There is a concept in economics called diminishing marginal utility. This means that as a person increases consumption of a product there is a decline in the satisfaction or benefit that person gains from consuming each additional unit of the item. Applying this concept to eating may be one of the most useful things you will learn from this entire blog.

We have all had the experience of robotically eating something simply because it is in our line of sight and within arm’s reach. We may have a real desire for a piece or two of whatever it is, but if there is more than that available we are liable to continue eating far more than what it would take to satisfy that desire. Being mindfully aware of the enjoyment or pleasure that we are experiencing from that food is a critical element in preventing overeating.

The best way to illustrate this process is with what I’ll call the Food-Pleasure Curve, illustrated below. Think of each point on the curve as a unit of some food that you like but also recognize is an indulgence and can sometimes be a problem for you to resist. Let’s say it’s Hershey’s Kisses, which are about 25 calories each, and there’s a candy dish in front of you with eight individually wrapped candies in it. Seeing those makes you think about the taste and feel of what one would be like in your mouth, and that creates a desire for it, so you take one from the bowl.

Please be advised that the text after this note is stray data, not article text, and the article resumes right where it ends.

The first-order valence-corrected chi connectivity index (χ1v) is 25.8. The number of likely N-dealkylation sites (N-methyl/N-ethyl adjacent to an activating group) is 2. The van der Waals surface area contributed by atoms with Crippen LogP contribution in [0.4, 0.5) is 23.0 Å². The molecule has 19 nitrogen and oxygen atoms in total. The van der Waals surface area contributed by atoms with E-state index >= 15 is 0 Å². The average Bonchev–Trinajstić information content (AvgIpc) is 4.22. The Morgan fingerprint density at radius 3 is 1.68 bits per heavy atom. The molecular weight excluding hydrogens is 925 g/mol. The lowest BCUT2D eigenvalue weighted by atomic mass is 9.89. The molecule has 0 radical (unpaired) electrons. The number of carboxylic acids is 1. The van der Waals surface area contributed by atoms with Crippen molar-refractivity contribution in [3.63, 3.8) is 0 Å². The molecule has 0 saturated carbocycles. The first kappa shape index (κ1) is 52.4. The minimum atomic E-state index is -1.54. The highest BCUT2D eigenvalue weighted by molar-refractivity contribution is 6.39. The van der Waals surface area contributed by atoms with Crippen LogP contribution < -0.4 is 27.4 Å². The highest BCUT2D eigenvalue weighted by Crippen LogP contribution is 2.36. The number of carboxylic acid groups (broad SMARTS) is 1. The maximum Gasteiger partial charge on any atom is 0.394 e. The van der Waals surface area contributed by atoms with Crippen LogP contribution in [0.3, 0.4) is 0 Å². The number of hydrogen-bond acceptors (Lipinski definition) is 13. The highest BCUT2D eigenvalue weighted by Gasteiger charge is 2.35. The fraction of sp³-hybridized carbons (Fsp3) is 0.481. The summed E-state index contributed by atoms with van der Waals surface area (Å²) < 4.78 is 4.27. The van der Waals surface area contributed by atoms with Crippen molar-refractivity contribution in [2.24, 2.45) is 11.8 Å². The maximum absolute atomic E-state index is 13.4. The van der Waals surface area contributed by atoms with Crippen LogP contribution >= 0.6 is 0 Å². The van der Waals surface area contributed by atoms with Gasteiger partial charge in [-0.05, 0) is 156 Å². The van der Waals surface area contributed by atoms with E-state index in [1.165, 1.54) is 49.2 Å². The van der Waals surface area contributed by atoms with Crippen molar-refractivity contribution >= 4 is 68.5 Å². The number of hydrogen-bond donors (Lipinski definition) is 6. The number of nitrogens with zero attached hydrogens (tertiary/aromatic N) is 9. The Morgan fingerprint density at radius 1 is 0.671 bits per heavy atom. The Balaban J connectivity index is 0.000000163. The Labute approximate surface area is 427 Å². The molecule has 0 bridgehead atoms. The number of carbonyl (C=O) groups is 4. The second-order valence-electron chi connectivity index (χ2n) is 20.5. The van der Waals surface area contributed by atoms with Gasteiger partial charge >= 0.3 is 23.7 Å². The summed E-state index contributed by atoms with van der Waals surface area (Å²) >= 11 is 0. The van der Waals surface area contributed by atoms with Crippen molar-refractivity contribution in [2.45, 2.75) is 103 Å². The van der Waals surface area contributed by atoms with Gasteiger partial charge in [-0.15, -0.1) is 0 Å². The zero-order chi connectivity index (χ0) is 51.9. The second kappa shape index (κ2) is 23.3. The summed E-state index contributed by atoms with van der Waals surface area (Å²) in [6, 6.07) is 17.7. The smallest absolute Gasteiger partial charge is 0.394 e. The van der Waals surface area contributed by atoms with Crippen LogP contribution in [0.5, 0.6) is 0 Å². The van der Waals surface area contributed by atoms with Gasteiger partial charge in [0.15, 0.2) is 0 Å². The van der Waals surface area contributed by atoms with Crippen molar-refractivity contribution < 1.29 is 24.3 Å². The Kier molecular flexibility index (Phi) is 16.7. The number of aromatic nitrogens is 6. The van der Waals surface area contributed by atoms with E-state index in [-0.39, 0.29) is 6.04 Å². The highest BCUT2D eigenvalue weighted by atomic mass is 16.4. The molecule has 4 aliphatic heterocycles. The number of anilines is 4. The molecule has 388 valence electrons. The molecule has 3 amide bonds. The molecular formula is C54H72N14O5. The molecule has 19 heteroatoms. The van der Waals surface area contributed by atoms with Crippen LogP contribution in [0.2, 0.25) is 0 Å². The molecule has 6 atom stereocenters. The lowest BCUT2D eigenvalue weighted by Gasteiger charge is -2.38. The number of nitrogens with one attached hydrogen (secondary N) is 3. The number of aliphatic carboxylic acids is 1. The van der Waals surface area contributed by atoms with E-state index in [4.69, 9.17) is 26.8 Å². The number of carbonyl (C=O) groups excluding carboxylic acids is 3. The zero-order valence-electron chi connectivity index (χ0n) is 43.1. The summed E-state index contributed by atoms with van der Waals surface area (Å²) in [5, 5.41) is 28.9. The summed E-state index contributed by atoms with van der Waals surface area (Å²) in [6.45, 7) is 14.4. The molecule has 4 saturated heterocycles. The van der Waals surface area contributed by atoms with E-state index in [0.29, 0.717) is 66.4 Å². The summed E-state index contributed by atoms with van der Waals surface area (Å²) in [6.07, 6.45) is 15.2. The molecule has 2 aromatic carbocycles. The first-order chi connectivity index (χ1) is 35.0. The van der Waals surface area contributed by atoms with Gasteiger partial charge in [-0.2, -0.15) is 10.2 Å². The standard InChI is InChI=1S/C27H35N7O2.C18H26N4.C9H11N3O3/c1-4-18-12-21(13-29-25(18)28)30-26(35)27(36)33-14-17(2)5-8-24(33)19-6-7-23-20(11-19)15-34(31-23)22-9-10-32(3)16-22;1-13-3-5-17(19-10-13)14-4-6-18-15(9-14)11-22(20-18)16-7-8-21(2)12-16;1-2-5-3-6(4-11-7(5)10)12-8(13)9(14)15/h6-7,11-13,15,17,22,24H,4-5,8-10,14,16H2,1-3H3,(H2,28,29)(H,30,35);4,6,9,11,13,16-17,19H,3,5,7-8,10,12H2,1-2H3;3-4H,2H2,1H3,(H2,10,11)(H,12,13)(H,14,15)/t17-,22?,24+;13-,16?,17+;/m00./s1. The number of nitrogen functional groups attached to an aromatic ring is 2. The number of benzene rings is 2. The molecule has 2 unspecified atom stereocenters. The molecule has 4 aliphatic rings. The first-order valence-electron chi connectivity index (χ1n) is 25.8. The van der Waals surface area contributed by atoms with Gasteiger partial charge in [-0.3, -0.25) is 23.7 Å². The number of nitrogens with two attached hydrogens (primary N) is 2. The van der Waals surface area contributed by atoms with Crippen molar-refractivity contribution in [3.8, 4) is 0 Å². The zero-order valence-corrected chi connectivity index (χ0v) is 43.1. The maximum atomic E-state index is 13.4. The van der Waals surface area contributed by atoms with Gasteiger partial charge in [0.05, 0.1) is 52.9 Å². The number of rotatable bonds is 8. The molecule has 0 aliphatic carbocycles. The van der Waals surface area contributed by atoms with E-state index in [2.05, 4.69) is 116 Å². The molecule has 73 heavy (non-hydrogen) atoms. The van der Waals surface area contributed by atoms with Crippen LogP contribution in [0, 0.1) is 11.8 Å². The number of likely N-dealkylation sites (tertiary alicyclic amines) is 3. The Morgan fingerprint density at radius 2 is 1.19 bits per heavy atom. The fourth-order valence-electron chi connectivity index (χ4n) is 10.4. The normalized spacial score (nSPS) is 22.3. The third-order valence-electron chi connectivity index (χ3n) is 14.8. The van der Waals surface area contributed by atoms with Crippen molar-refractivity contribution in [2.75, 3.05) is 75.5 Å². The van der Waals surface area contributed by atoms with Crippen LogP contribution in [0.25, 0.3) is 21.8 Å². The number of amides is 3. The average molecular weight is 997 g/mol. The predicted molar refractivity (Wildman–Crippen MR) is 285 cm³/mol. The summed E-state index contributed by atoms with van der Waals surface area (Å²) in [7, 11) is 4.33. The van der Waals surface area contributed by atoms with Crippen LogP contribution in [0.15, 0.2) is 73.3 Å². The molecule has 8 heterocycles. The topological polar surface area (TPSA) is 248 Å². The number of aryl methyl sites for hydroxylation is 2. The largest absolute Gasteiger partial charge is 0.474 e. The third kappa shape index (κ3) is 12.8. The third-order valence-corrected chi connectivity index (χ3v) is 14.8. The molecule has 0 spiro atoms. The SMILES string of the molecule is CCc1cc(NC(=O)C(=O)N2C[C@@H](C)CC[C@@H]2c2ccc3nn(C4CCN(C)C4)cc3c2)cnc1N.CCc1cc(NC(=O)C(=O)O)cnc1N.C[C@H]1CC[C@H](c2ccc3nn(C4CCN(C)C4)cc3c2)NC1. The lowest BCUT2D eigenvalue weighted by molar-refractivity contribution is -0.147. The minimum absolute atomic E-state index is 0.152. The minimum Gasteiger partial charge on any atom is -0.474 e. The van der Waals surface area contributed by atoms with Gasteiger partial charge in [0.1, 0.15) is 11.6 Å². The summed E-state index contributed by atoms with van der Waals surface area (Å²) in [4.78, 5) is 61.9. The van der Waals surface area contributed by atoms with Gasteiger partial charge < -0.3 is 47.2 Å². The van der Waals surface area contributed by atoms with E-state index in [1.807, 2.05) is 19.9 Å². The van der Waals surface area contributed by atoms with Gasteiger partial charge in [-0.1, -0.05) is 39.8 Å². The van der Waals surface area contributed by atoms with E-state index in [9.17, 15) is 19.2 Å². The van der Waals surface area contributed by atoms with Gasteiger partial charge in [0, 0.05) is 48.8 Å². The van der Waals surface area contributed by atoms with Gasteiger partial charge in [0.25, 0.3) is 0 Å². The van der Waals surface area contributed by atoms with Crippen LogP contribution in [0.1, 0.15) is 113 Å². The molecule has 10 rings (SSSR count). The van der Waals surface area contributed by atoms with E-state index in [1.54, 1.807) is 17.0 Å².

The Food-Pleasure Curve

You unwrap it, pop it in your mouth and experience exactly what you imagined. The taste is very satisfying, it brings back memories of eating them when you were young and you get a fair amount of enjoyment from it. If you would rate it from 1 to 10 on a scale of chocolate pleasure, it would perhaps score a 7. That’s great! That’s what I would call an excellent return on a small investment. You’ve achieved a high degree of anticipated pleasure for a cost of only 25 calories. In fact, you’re so pleased with the outcome of the experience that you decide to have a second one.

You go through the same process and your pleasure from this one goes up from a 7 to, let’s say, a 9. After all, you’ve already experienced it once, which took you from 0 to 7. Now you just want to add to that experience so it’s likely to bring it up a just a few points. Now you’re at 50 calories and at 9 out of 10 on the pleasure scale, which is still what I would call a nice return. You know that your pleasure is not going to go any higher than a 9, but the experience was enjoyable and there are still six more pieces in the candy dish. You’re not quite ready to walk away from it so you eat one more to prolong the experience.